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Don’t Train the Newly Hired…Put Them To Work!

Let’s face it.  Staffing a Sales team is a very time-consuming and expensive proposition.  There has to be a need as determined by the Sales Manager.  Once the need has been determined, the hiring process begins.  The SM meets with then need to meet with the appropriate personnel; possibly the Sales Director, HR, his Sales Team Leader and any other person that is required to write off on the requisition.  Of course, hiring to fill a new role is even more time-intensive than hiring to replace an existing position.

Once the initial assessment has been completed, comes the grueling and time devouring process of actually hiring the new sales rep.  Ideally, the perfect rep will walk through the door within a few days and begin to work for you two weeks later.  Reality and experience, however, will remind you that it is never that simple.  In the best of circumstances, hundreds of resumes will be reviewed, cataloged and followed-up on resulting in perhaps a dozen interviews.  Finally, after 3 months and a hundred hours of company time, the offer letter will be issued, (and hopefully), accepted.  Joe Hadzima sums up the costs quite well in his blog.


That sure was a large investment in the new rep.  OH, Wait!  Now you have to train this golden egg.  In my old company, it would be between 6-18 months before the new rep started to generate enough income to justify the hire.  That is an extremely long time and until the expense begins to pay off, until the salesperson begins to sell, you won’t truly know if you made the right choice in hiring this person.

First of all, make the process faster by having the HR department simply vet the candidates the sales manager finds interesting.  The HR dept shouldn’t be the initial gate but rather the final gate.  The sales manager is the only one that knows exactly what is required and should be the one to review the resumes and invite qualified applicants in for an interview.  There are firms that believe otherwise but my argument is the human resources department will not pick candidates the sales manager will.  The packaging department doesn’t choose applicants for the shipping department and the marketing department doesn’t choose candidates for the IT department.  Why is anyone other than a sales department choosing candidates for the sales staff?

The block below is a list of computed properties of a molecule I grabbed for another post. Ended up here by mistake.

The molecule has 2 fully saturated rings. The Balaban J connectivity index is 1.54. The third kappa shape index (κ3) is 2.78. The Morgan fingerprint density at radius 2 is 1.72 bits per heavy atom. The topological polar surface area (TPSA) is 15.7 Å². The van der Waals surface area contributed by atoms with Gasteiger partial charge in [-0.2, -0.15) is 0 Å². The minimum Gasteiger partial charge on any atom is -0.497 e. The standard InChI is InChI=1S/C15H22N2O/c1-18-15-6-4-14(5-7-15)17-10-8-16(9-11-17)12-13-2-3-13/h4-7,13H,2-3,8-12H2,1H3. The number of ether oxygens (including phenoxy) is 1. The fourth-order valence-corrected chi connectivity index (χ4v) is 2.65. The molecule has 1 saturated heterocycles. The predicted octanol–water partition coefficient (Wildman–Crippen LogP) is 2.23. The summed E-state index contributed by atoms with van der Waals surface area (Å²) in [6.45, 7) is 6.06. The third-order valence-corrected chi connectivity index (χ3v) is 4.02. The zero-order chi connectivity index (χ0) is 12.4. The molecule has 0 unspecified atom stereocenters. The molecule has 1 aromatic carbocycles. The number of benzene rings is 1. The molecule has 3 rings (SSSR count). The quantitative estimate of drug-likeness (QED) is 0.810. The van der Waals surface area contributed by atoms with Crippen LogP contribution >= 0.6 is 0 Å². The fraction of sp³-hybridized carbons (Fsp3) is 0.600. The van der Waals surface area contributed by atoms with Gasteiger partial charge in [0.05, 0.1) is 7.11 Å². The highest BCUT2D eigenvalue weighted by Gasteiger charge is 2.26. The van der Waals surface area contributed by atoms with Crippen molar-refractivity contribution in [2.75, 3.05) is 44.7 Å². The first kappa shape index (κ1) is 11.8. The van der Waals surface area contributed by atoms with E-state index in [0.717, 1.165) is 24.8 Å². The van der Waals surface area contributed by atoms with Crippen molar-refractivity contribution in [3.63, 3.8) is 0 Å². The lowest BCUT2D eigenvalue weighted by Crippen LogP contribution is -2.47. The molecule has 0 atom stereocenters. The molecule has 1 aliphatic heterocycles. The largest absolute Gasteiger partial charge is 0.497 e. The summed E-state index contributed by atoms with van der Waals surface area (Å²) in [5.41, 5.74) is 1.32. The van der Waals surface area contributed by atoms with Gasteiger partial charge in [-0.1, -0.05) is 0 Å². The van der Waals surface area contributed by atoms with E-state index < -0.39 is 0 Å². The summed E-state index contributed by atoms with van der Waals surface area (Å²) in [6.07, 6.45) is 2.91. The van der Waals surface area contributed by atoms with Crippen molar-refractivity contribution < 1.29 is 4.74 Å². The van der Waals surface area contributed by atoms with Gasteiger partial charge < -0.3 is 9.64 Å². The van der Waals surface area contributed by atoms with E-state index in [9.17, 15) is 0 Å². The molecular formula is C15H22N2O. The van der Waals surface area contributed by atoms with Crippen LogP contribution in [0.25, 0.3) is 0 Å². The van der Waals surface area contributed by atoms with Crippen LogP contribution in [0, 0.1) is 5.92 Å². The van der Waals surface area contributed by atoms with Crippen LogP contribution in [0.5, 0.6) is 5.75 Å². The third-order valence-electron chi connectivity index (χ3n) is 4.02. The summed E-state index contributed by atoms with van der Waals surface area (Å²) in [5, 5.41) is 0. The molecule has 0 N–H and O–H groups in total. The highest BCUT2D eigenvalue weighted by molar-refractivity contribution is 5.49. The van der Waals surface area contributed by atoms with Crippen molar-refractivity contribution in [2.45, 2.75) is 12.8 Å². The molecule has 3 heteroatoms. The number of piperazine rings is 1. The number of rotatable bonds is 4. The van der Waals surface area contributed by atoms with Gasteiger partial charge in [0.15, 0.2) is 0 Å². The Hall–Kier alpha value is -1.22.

Once the sales rep is in the seat, put them to work immediately.  Don’t bog them down with company videos, or any other company literature for the first week.  I look at the picture above and I cringe recalling the gray, lifeless taste in my mouth I got every time I sat through a lecture.  Rather than dulling the newly hired shiny penny of your staff, assign the new rep to help one of the senior members of the sales floor as administrative assistance.  This will allow for a variety of results…all positive.

This will free up additional time for the senior sales rep to sell.  Initially, it may not seem to because the newly hired has to be taught where departments are and who is who within the firm but in short order, files will be delivered, faxed will be sent and orders will be entered on behalf of the senior rep.

The new rep will learn better because the training is coming from one of the best salespeople in the company.  All the knowledge learned is practical and appropriate.  The reps will learn what they need to learn.  Additionally, now there is an added weight of responsibility on the shoulders of the new rep because to make a mistake is to hurt the sales of someone they are sitting with every day.  I would call some of my clients ahead of time and ask them if they didn’t mind if I were to have the new rep take over some of the more administrative tasks of their accounts.  Those that agreed helped to add an additional level of responsibility to the student and made learning that much faster.

By simply taking the students out of the class and putting them to work, the hiring company made the learning cycle shorter and the new salesperson will be productive much faster.  The sales rep now has real world experience and will need much less hand-holding when finally assigned a new territory.  David Kolb helped popularize Experiential Learning and he describes learning as a four-step process of watching, thinking, feeling and doing.  In a company I worked at previously, the use of experiential learning also helped increase employee retention.  The investment in the new rep will pay dividends faster and in the future, when additional salespeople are hired, the company now has a new instructor.



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